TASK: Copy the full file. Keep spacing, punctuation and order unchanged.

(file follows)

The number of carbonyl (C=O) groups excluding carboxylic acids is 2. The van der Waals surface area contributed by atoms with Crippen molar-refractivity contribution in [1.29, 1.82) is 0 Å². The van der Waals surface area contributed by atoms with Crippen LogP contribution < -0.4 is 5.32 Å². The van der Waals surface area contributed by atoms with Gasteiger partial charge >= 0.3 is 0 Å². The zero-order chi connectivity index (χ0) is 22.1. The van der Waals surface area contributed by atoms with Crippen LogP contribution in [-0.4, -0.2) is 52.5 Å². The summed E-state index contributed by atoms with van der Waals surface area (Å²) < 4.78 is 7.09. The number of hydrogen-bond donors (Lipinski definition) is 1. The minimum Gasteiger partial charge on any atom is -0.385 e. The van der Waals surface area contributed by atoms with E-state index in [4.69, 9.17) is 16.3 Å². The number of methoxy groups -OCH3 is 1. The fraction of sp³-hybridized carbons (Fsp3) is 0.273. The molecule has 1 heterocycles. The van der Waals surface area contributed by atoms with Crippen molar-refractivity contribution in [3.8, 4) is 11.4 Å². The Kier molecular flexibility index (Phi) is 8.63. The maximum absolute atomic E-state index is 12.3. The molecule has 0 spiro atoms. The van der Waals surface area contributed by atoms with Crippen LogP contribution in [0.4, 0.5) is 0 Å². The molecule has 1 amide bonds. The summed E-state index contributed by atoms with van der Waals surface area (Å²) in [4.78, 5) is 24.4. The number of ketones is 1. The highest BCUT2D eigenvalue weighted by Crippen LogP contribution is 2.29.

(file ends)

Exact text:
The number of carbonyl (C=O) groups excluding carboxylic acids is 2. The van der Waals surface area contributed by atoms with Crippen molar-refractivity contribution in [1.29, 1.82) is 0 Å². The van der Waals surface area contributed by atoms with Crippen LogP contribution < -0.4 is 5.32 Å². The van der Waals surface area contributed by atoms with Gasteiger partial charge >= 0.3 is 0 Å². The zero-order chi connectivity index (χ0) is 22.1. The van der Waals surface area contributed by atoms with Crippen LogP contribution in [-0.4, -0.2) is 52.5 Å². The summed E-state index contributed by atoms with van der Waals surface area (Å²) < 4.78 is 7.09. The number of hydrogen-bond donors (Lipinski definition) is 1. The minimum Gasteiger partial charge on any atom is -0.385 e. The van der Waals surface area contributed by atoms with E-state index in [4.69, 9.17) is 16.3 Å². The number of methoxy groups -OCH3 is 1. The fraction of sp³-hybridized carbons (Fsp3) is 0.273. The molecule has 1 heterocycles. The van der Waals surface area contributed by atoms with Crippen molar-refractivity contribution in [3.8, 4) is 11.4 Å². The Kier molecular flexibility index (Phi) is 8.63. The maximum absolute atomic E-state index is 12.3. The molecule has 0 spiro atoms. The van der Waals surface area contributed by atoms with Crippen LogP contribution in [0.4, 0.5) is 0 Å². The molecule has 1 amide bonds. The summed E-state index contributed by atoms with van der Waals surface area (Å²) in [4.78, 5) is 24.4. The number of ketones is 1. The highest BCUT2D eigenvalue weighted by Crippen LogP contribution is 2.29.